The multi-layered European strategies towards China face hurdles due to the absence of a cohesive EU institutional policy, and disparities in individual states’ China plans. This latter complexity could be the base which hinders the establishment of a coherent and interconnected approach, underscoring the need to scrutinize it more closely.
1. Intricacies in EU Member States’ relations with China
European countries have adopted varying approaches toward China, spanning comprehensive national strategies to more ad hoc measures. Historical connections, economic stakes, security considerations, past Chinese retaliatory responses, and prevailing political ideologies contribute to shaping these responses.
Two noteworthy instances include China’s increasing presence in Europe via the Belt and Road Initiative (BRI), joined by eleven member states, and the 16+1 framework involving Central and Eastern European countries. These mechanisms have sparked apprehensions regarding Beijing’s drive to extend its influence, perceived as potential threats to European unity and coherence. Consequently, countries might be reevaluating their involvement in these ventures to safeguard sovereignty and counter excessive reliance. Currently, the 16+1 format has become 14+1, and a significant alteration is anticipated in the BRI by late 2023, involving Italy’s departure.
Emerging patterns suggest that European countries are pursuing economic diversification beyond China, particularly concerning supply chain dependencies and vulnerabilities linked to critical resources. Evaluating how extensively European states are exploring trade and investment prospects with different Asian economies, like India, Indonesia, Thailand, and Vietnam, can offer valuable insights into their approaches to bolster economic resilience and regional engagement.
Furthermore, by scrutinizing these factors, European institutions can better comprehend member states’ priorities and pinpoint potential areas of EU cooperation or strain.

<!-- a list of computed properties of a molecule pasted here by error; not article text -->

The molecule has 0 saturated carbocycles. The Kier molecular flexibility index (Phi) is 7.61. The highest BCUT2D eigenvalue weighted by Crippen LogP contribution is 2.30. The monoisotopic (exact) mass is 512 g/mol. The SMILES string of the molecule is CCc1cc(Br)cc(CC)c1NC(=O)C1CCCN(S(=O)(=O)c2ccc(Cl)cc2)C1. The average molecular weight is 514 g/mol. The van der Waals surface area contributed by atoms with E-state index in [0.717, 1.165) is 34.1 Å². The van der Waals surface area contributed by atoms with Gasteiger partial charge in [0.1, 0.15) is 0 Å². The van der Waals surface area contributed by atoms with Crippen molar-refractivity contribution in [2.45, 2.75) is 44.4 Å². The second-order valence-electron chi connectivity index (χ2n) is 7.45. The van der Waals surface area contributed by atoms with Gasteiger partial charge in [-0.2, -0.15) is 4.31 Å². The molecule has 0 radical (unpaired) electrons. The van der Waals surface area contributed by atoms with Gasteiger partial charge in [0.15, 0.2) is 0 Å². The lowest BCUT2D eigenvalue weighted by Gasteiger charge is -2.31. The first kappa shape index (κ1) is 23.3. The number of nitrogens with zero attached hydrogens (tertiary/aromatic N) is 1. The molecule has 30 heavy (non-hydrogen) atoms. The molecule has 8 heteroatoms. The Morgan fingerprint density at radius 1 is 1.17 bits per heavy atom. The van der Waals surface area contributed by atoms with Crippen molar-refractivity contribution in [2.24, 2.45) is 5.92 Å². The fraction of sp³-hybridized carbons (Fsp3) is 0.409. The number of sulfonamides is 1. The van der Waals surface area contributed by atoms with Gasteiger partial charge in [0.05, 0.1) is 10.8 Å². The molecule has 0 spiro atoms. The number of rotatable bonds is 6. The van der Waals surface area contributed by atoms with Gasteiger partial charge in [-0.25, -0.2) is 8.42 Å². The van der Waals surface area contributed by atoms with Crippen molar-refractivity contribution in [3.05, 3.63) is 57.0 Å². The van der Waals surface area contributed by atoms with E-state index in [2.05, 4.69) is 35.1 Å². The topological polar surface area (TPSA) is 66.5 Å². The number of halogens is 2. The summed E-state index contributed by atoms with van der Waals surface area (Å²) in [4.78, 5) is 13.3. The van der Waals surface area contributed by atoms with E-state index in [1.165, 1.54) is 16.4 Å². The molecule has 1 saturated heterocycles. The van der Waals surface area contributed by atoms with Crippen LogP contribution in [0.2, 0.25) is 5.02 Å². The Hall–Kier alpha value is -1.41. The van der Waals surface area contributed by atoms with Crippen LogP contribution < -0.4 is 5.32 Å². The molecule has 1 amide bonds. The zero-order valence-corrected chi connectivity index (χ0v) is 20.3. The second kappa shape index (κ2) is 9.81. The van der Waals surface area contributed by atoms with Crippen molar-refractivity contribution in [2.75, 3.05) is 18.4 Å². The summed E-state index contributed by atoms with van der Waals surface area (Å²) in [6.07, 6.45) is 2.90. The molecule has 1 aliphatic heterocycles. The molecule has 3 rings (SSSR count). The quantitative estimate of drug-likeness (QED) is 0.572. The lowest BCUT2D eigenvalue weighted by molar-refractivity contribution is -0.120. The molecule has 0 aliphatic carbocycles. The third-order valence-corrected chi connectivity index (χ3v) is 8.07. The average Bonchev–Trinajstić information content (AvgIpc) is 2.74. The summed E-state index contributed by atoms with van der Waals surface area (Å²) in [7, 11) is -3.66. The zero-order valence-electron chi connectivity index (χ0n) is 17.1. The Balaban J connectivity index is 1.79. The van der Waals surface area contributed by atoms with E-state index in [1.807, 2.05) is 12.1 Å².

2. Fragmented Europe’s National Strategies in China Relations
Only four EU member states have established official national strategies concerning their relations with China. However, they resemble position papers more than strictly binding strategies. The Netherlands took the lead in 2013 and revised its “Netherlands and China: a new balance” in 2019. In the same year, Sweden adopted a “Communication.” Finland introduced the “Governmental Action Plan on China” in 2021, while Germany solidified its position with the “Strategy on China,” 2023. In parallel, EFTA members Norway and Switzerland have established their own China policies.
Significant EU players — France, Italy, Spain — lack well-defined formal strategies. This deficiency necessitates piecing together fragmentary details from documents and declarations to grasp their respective stances, an absence of strategic orientation which erodes essential alignment both within domestic administrations and across the EU. In specific cases, countries such as Spain lack a strategy entirely, even though China stands as their primary trading partner.
In 2023, several countries have embarked on the process of formulating unofficial or partial China strategies. A compilation report by the European Think-tank Network on China (ETNC) in July 2023 indicated that three EU countries are currently developing pertinent “China-specific approaches” (Ireland, Belgium, and Austria). Furthermore, seven nations incorporate considerations related to China within their broader— fractional — and sector-specific strategies (including France, Spain, Czech Republic, Greece, Lithuania, Denmark, and Latvia). Conversely, a few countries —Bulgaria, Hungary, Poland — have yet to accord significant importance to China in the agendas, despite substantial trade dependencies.
Source: ETNC, July 2023.
3. Case Study: Inaugural German Strategy on China
China has traditionally favored bilateral engagement with member states, employing a ‘divide et impera’ stratagem instead of collective EU dealings. From China’s perspective, Europe is a dual-headed hydra represented by Germany and France. France’s skill in managing U.S.-China tensions appeals geopolitically, while Germany’s consistent role as China’s main trade partner for the last seven years holds economic significance due to sales and the industrial-supply-chain dependency.
However, only Germany currently possesses an official China strategy, a factor that demands particular attention. Germany wields a substantial degree of economic influence within Europe, standing as a formidable industrial hub and a leader in exports. Its political clout emanates from a pivotal role as a core EU member, historically shaping policies and propelling the course of integration. Consequently, the stance that Germany adopts toward China assumes paramount significance.
The notion of “Wandel durch Handel” had initially been Germany’s ambition, aiming to steer China towards a democratic trajectory, which ultimately faltered. Ironically, Germany is more vulnerable to China trade in the present day. It is worth noting, though, that the substantial weight of business considerations in Germany appears to impose constraints on their political maneuvers on China policy.